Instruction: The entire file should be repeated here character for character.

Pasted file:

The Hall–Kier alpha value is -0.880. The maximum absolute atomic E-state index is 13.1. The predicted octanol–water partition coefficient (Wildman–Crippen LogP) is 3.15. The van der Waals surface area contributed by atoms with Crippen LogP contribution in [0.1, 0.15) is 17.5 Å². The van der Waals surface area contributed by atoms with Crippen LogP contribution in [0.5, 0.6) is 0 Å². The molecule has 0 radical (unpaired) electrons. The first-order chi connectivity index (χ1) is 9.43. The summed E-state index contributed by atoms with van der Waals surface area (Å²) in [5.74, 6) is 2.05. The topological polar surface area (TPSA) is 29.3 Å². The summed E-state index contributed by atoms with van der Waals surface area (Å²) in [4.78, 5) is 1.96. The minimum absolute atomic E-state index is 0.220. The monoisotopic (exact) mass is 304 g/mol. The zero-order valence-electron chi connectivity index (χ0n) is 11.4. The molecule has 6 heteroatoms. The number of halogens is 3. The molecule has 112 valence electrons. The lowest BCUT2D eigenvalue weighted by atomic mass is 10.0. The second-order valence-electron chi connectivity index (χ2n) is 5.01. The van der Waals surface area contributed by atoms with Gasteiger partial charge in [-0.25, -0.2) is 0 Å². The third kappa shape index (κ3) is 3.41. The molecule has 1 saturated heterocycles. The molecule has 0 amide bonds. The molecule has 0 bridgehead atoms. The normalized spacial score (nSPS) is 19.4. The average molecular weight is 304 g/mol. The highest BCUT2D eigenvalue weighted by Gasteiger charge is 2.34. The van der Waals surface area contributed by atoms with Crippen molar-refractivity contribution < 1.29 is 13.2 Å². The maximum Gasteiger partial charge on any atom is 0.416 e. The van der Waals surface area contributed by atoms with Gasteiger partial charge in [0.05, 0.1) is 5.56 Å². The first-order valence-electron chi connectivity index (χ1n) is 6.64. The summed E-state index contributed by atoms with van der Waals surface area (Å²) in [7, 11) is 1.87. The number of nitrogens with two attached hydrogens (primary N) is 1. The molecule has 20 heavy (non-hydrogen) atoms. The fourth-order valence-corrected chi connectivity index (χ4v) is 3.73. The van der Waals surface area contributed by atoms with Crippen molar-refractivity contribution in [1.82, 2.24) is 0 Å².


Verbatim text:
The Hall–Kier alpha value is -0.880. The maximum absolute atomic E-state index is 13.1. The predicted octanol–water partition coefficient (Wildman–Crippen LogP) is 3.15. The van der Waals surface area contributed by atoms with Crippen LogP contribution in [0.1, 0.15) is 17.5 Å². The van der Waals surface area contributed by atoms with Crippen LogP contribution in [0.5, 0.6) is 0 Å². The molecule has 0 radical (unpaired) electrons. The first-order chi connectivity index (χ1) is 9.43. The summed E-state index contributed by atoms with van der Waals surface area (Å²) in [5.74, 6) is 2.05. The topological polar surface area (TPSA) is 29.3 Å². The summed E-state index contributed by atoms with van der Waals surface area (Å²) in [4.78, 5) is 1.96. The minimum absolute atomic E-state index is 0.220. The monoisotopic (exact) mass is 304 g/mol. The zero-order valence-electron chi connectivity index (χ0n) is 11.4. The molecule has 6 heteroatoms. The number of halogens is 3. The molecule has 112 valence electrons. The lowest BCUT2D eigenvalue weighted by atomic mass is 10.0. The second-order valence-electron chi connectivity index (χ2n) is 5.01. The van der Waals surface area contributed by atoms with Gasteiger partial charge in [-0.25, -0.2) is 0 Å². The third kappa shape index (κ3) is 3.41. The molecule has 1 saturated heterocycles. The molecule has 0 amide bonds. The molecule has 0 bridgehead atoms. The normalized spacial score (nSPS) is 19.4. The average molecular weight is 304 g/mol. The highest BCUT2D eigenvalue weighted by Gasteiger charge is 2.34. The van der Waals surface area contributed by atoms with Crippen molar-refractivity contribution < 1.29 is 13.2 Å². The maximum Gasteiger partial charge on any atom is 0.416 e. The van der Waals surface area contributed by atoms with Gasteiger partial charge in [0.05, 0.1) is 5.56 Å². The first-order valence-electron chi connectivity index (χ1n) is 6.64. The summed E-state index contributed by atoms with van der Waals surface area (Å²) in [7, 11) is 1.87. The number of nitrogens with two attached hydrogens (primary N) is 1. The molecule has 20 heavy (non-hydrogen) atoms. The fourth-order valence-corrected chi connectivity index (χ4v) is 3.73. The van der Waals surface area contributed by atoms with Crippen molar-refractivity contribution in [1.82, 2.24) is 0 Å².